Mexico shipped $4.2bn of apparel and textiles to the US last year

Mexico shipped $4.2bn of apparel and textiles to the US last year

Mexico's textile sector is eyeing growth of 4% this year but faces looming threats including the Trans-Pacific Partnership (TPP) and Donald Trump's proposal to barricade its US border – which some executives estimate could trigger $2bn in annual trade losses.

A 6% to 7% jump in export value will drive this year's hike, predicts Juan Alfonso Ayub, president of main textiles trade lobby Canaintex, adding that domestic demand is also set to increase as a sagging peso fuels import substitution.

"It's going to be a better year," Ayub says, speaking only for textiles and not apparel manufacturers. "We are seeing more US demand and a sharp drop in sub-valued imports" from Asia, which were soaring two years ago before Mexico City introduced provisions that have largely stamped them out.

That said, Ayub notes the TPP is a rising red flag at a time when Mexico continues to lose market share to Vietnam and other formidable Asian rivals. The 12-nation pact – of which Mexico is a member – was agreed between the United States, Japan, Australia, New Zealand and other Pacific Rim nations such as Vietnam and Malaysia in October.  

"We are very worried, this country [Vietnam] is an evident risk to our country and enjoys big government subsidies," he says. "Fifteen years ago, we were the number one or two supplier to the US. Now we are the fifth or sixth."

As part of the game-changing potential of the TPP, Latin America's second-largest economy negotiated a 16-year, 25% average duty phase-out for 80 key apparel and textile products. Yet Ayub says that's insufficient to protect suppliers from Vietnamese competition and the lingering risk that China will use its neighbour to triangulate exports.

"Eighty products is nothing," he says. "There are 1,300 textile categories that could be affected."

Ayub claims US concessions to Vietnam give it an unfair sourcing advantage, notably the so-called Import Allowance Program and short-supply rules enabling it to import fabric from China relative to US cotton purchases.

Canaintex will lobby Mexican legislators to keep the textiles sector's concerns in mind when debating the TPP, whose timeline will be synced to US Congress discussions with an as yet uncertain time frame.

Ayub says spinners, which send mainly send cotton and polyester products to the US, are moving to develop more value-added items to supply local full-package firms looking to thwart Asian rivals.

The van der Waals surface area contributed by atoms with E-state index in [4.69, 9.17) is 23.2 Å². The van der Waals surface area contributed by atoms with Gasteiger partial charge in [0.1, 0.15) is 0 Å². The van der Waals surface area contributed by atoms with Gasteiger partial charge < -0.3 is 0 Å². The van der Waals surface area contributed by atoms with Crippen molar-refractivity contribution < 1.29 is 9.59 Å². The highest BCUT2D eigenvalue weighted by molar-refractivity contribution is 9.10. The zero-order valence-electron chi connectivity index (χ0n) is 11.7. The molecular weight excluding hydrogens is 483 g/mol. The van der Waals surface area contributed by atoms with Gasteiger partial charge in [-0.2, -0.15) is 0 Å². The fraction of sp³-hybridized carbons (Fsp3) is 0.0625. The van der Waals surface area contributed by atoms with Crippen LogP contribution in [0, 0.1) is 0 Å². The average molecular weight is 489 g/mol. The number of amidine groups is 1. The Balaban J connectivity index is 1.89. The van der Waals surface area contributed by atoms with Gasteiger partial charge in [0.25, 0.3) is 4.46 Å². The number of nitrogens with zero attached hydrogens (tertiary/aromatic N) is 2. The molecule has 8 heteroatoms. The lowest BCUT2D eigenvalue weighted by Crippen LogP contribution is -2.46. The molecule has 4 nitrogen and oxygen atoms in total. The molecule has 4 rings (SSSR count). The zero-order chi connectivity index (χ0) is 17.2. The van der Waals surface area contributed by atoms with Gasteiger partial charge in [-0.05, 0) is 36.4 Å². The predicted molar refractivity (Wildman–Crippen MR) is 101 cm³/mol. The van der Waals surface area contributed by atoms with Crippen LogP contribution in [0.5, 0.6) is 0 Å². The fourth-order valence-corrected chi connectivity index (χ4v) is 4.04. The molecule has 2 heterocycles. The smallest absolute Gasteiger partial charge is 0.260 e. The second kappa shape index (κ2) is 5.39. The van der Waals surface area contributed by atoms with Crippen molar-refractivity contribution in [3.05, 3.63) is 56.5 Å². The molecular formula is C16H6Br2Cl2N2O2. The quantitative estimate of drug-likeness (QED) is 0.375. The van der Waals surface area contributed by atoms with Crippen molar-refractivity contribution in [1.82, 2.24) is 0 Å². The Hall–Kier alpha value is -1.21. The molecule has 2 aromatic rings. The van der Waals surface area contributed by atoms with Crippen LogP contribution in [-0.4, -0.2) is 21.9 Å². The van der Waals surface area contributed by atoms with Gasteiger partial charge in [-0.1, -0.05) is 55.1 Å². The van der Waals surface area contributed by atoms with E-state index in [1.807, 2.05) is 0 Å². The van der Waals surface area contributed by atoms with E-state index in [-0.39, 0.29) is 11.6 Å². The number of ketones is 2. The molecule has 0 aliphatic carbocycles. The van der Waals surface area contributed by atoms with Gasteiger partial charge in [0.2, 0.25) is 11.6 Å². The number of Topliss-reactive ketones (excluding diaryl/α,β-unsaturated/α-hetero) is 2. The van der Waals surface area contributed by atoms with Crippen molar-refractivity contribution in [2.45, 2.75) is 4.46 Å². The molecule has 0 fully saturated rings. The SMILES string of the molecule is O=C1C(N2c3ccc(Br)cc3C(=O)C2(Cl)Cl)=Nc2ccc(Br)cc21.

More "intelligent fashion" and printed fabrics like denim with Tencel, modal or bamboo as well as polyester yarn, are some examples, he says, adding that Mexico is also boosting its output of synthetic, microfibre, thermal knit and thermo-cool fabrics. There are also plans to develop agave-based fabrics.

According to Ayub, Mexico is making 30-35% more value-added, niche products than five years ago. In jeans, for example, price points have risen to as much as $120 compared to $30.

Arturo Vivanco, president of the Guadalajara branch of apparel trade lobby Canaive, says the industry hopes to receive more information about the government's final deal with the 11 TPP countries.

"They haven't told us that much and the TPP is practically at our door front," he notes. Apart from Vietnam, "we are going to have more competition from Malaysia, Bangladesh and Afghanistan so we need to understand how all the rules will work."

Donald Trump wall

Meanwhile, Donald Trump's escalating animosity with Mexico and rising threats he would build a 3,200-kilometre fence on the Mexican-American border to stem immigration should he be elected the next US president, is putting both spinners and weavers on tenterhooks.

Canaive's general manager Jose Manuel Martinez estimates the wall could cut $2.2bn or 20% of the $11bn in US-Mexican textiles and apparel trade in its first year, if ever built.

Trump's "proposal is out of proportion," he charges. "I don't understand how he can say the US has a deficit with Mexico."

Mexico is the US's number one cotton and fabric customer, he emphasises, with several US firms churning out yarn and garments or sending fabric to be assembled in Central America and re-looped into Mexico for final stitching.

The Republican presidential front-runner "does not understand how integrated our economies are and how they are becoming more and more integrated each day," adds Martinez. "The amount of feedstocks we import generates US jobs, the amount of apparel we export creates US retail jobs."

"If Trump proceeds with this wall, the US will suffer. It will have a geopolitical problem."

US trade

The US exported $6.5bn of apparel and textiles to Mexico last year of which $4bn was fabric and $1.2bn apparel parts to be sewed in Mexico. There was $665m worth of textiles and yarn, according to American Apparel and Footwear Federation (AAFA) data.

In turn, Mexico shipped $4.2bn of which over $3bn was clothing and about $1bn textiles, Canaive executives say. Before the dollar climbed to its current 17.50 peso value, Mexico was exporting around $6bn annually.

Martinez says Mexico's apparel industry is also strengthening after winning new sourcing contracts from global fast-fashion retailers taking its high streets by storm. One such player is C&A, which last October launched a new campaign to locally produce 90% of jeans sold in Mexico.

"That also benefits US cotton," he concludes.